BY DAVID ONJILI
The evolution of professional football has undergone many stages. There was an era when clubs had the ultimate say. Players would die to feature for certain clubs and fans had undying allegiance to them. Lately, however, this has changed.
More and more fans especially the young have turned their allegiance from clubs to individual players. Arsene Wenger, retired Arsenal FC manager once admitted that he envisions a future where the next generation of soccer fans would pledge more allegiance to players than clubs. This meant that their loyalty to players would make them support different clubs as long as their favorite player moves there.
Mesut Ozil, the 32-year-old German born with Turkish roots who plays for Arsenal FC and the German national team as an attacking midfielder is a player who needs no introduction to football fans – a World Cup winner with Germany, a boy whose prodigious football talent has mesmerized the world. His vision and silk play are a joy to watch but lately, he is making most of the headlines for non-footballing reasons. Not to mention that he is on £350, 000 (Sh49.2m) in weekly wages at the club, making him one of the highest earning stars in the Premier League.
It all began quietly when he insinuated to racism in the Germany national soccer team. Alleging that he was unfairly singled out for the dismal performance of the team in Russia 2018 because of his Turkish roots. A huge blight to the team, especially that Chancellor Angela Merkel and the German football association, DFB, had always used him as a poster boy for integration due to his Turkish roots. Then came the bombshell in December last year via a tweet to his 20 million plus followers on the social media platform.
Despite several warnings by his close aides not to speak about it publicly as has been revealed by various journalists, to him, this was a moral issue, and that the commercial ramifications would matter the least to him. Ozil went ahead and spoke up for the Uighur Muslims in China. Calling out the communist regime of Xi Jinping in China. The retaliation was immediate from China. Ozil’s fan club in China with more than 50,000 members was banned, almost declared illegal. On the week of the tweet, Arsenal’s game against Manchester City was not televised
by China’s state broadcasters.
Immediately, Arsenal FC released a statement distancing themselves from Ozil and his remarks. Many Arsenal fans were gutted, here was a player standing up against mistreatment of minorities but now he was being portrayed as the bad one. The league association never stepped in to help. It was clear to soccer lovers and the world that the Chinese market and billions were more important compared to what was right.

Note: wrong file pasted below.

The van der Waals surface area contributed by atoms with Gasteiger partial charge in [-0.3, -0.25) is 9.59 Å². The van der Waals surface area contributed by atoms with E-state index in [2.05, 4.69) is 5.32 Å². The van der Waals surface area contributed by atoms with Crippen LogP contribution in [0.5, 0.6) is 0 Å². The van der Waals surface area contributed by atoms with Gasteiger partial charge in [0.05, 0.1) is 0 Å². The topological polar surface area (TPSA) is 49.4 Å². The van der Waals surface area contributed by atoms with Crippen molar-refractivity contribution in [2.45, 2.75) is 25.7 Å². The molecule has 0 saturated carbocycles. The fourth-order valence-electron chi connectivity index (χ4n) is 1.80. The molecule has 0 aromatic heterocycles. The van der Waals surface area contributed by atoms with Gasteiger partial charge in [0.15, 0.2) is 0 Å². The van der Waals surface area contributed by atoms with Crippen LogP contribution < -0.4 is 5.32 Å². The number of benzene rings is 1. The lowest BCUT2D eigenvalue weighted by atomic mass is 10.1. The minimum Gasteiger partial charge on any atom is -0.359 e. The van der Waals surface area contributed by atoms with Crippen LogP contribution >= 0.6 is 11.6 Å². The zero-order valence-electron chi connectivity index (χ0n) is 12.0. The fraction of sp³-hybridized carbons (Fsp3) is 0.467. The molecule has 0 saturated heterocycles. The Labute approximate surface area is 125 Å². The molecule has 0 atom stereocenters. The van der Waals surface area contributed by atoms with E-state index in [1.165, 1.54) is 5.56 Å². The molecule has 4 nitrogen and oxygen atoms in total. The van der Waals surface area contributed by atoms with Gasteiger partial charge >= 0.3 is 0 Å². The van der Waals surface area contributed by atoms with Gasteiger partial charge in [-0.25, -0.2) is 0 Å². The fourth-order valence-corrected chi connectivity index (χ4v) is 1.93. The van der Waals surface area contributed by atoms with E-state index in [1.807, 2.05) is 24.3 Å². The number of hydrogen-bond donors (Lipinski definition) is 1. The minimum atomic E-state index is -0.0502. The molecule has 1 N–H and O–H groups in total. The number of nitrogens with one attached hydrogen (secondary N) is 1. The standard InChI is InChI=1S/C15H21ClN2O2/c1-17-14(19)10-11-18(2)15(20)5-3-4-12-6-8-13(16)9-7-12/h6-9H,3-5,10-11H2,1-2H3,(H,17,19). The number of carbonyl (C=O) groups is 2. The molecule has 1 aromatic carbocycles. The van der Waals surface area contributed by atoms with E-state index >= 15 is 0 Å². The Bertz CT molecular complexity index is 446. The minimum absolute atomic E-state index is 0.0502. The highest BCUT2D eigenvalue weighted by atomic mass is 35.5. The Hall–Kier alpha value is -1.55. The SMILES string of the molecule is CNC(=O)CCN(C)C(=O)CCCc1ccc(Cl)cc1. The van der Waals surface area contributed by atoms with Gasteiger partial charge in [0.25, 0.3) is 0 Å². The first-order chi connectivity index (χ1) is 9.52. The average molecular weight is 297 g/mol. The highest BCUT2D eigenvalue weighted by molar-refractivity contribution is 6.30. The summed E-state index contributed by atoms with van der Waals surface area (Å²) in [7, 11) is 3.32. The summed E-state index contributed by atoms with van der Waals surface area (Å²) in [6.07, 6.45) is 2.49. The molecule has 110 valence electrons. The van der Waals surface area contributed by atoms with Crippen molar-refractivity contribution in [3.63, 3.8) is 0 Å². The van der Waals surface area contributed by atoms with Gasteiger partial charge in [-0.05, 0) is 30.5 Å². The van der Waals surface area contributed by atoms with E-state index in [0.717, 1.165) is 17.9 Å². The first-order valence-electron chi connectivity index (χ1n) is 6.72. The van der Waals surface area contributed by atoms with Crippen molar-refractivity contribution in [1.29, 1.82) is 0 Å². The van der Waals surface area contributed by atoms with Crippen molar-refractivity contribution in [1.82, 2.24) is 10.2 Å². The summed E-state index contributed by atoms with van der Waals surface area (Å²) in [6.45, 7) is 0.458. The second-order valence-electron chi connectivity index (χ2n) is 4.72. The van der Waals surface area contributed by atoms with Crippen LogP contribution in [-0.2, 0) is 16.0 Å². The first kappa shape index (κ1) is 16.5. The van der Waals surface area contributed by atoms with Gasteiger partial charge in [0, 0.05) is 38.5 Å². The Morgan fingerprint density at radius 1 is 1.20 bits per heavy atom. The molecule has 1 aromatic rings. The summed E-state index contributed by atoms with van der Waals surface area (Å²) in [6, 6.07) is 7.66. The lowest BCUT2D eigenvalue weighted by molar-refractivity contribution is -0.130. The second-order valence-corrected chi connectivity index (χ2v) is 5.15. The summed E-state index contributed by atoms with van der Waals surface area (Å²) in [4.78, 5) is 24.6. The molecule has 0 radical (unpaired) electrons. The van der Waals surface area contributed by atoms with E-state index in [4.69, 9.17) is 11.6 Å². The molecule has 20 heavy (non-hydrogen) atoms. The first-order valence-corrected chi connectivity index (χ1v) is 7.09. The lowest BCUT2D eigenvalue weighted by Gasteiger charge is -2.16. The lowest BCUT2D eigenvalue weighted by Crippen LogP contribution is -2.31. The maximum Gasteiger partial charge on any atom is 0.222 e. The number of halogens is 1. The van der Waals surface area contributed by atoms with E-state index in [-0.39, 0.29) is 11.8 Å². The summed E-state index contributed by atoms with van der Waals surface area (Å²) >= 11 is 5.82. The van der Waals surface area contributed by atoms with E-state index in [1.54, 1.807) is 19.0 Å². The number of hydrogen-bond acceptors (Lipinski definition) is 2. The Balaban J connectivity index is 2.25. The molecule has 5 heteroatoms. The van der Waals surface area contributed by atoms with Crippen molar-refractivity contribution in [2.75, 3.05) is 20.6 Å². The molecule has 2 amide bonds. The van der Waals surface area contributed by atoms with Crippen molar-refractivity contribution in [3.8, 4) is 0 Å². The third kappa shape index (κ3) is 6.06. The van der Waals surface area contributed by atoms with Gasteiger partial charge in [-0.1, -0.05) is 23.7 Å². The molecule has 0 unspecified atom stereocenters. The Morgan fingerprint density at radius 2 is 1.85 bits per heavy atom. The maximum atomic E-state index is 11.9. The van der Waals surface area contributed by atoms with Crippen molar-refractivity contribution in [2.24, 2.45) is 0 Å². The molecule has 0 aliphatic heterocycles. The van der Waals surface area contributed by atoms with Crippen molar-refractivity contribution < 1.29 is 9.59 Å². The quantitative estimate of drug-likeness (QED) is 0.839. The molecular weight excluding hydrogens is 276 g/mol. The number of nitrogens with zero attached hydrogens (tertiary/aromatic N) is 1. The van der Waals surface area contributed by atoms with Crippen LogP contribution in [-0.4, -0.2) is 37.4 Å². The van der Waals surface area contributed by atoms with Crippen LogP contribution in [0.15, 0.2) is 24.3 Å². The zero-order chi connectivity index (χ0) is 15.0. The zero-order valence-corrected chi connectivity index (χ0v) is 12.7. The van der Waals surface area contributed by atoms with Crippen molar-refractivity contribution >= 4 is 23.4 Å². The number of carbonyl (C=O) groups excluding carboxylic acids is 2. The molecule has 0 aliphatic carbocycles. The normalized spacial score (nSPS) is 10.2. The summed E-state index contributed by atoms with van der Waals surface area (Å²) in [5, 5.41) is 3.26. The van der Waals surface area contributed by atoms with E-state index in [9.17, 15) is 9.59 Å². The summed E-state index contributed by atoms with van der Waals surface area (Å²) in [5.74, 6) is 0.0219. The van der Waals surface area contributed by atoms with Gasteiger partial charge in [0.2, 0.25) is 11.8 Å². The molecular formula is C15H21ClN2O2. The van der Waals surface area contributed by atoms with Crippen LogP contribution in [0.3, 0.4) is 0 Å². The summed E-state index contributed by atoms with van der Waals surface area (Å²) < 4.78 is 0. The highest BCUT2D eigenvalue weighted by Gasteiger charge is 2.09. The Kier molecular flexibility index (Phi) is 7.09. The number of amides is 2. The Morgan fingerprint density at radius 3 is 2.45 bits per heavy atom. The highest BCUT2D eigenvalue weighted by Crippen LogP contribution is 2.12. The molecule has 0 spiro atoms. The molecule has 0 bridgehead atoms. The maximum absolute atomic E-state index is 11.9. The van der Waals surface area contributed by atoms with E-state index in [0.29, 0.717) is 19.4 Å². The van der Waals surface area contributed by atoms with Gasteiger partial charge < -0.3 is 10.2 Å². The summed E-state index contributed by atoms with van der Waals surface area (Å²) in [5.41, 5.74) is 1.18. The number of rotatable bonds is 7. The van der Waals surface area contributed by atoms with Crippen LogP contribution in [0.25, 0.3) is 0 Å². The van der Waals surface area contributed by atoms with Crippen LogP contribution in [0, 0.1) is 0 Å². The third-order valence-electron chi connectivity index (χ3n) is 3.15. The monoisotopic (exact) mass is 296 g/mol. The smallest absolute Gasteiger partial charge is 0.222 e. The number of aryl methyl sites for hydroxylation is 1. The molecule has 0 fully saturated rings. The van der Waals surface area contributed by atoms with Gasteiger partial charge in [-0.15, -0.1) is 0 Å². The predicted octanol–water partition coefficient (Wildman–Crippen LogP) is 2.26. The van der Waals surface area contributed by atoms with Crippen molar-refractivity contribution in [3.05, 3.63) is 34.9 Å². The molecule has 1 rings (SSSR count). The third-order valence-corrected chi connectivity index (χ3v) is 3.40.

The irony of it all is that the league would participate in the Black Lives Matter protests by allowing players to take a knee before games once football resumed due to the unforeseen coronavirus pandemic break. The question that lingered in the minds of many soccer fans is, had Ozil chosen the right message but went against the wrong target?
The Chinese market is huge and runs into billions, their billionaires are investing into world football. And, European clubs, Arsenal FC not left behind, are keen on expanding and growing their market share in China. Merchandise sales, commercial pre-season games in China and the ability to have the billion plus Chinese market watch their games are all lucrative.
In October 2020, Gabonese and Arsenal FC striker, Pierre Emerick Aubameyang tweeted about the police brutality on protestors in Nigeria, and the killings in Congo. Immediately, his club also tweeted in solidarity with the Nigerian citizens and fans – quite a contrast in reaction to that of Ozil. This double standard is what many do not understand. Why isOzil’s case is treated differently. Why did the club stand by Aubameyang and distance themselves from Ozil?
Is it because the Chinese market cannot be equated in financial terms to the Nigerian? Do these clubs really have a moral stand or it is about protecting their image and market share? Let it be known that Ozil himself may not be a straightforward athlete. Recep Tayyip Erdogan, President of Turkey is his best friend and even attended his wedding. A man whose regime has its own history of human rights violations, and one whom Ozil openly flaunts as a friend. But don’t we also see hypocrisy in the way that clubs are acting? Some of these soccer club owners are dubious individuals whose companies have been sited to human rights violations at some point.
For now, Arsenal FC fans are split down the middle with the treatment of Ozil. One faction believes that he is being treated unfairly by the club. That he should be judged for his footballing talent. The club on the other hand have never said that his omission from both the Premier League and Europa League 25man squad list has nothing to do with his vocal stand on societal issues.
One thing though, football is slowly but steadily losing its moral stand and replacing it with love and loyalty for money. Take Pep Guardiola, the Manchester City manager. He openly supports the separation of Catalonia from Spain and openly speaks on matters that affect Catalonia due to his ties with Barcelona. Yet, he embraces the Royal Family of Abu Dhabi who owns his current club. A family accused of several human rights violations.
Has football lost its soul? Yes, if you ask me. FIFA and many federations from Italy, Spain to England have never done enough to fight vices like racism. It is individual players like Samuel Eto’o who have been bold against such vices. How many well-known racist fans have ever been arrested and prosecuted? Could this be a reason why a growing number of fans are pledging allegiance to individual players and not clubs?
Mesut Ozil may not be playing for Arsenal FC but he continues to earn his wages and polarizing the club’s fan base.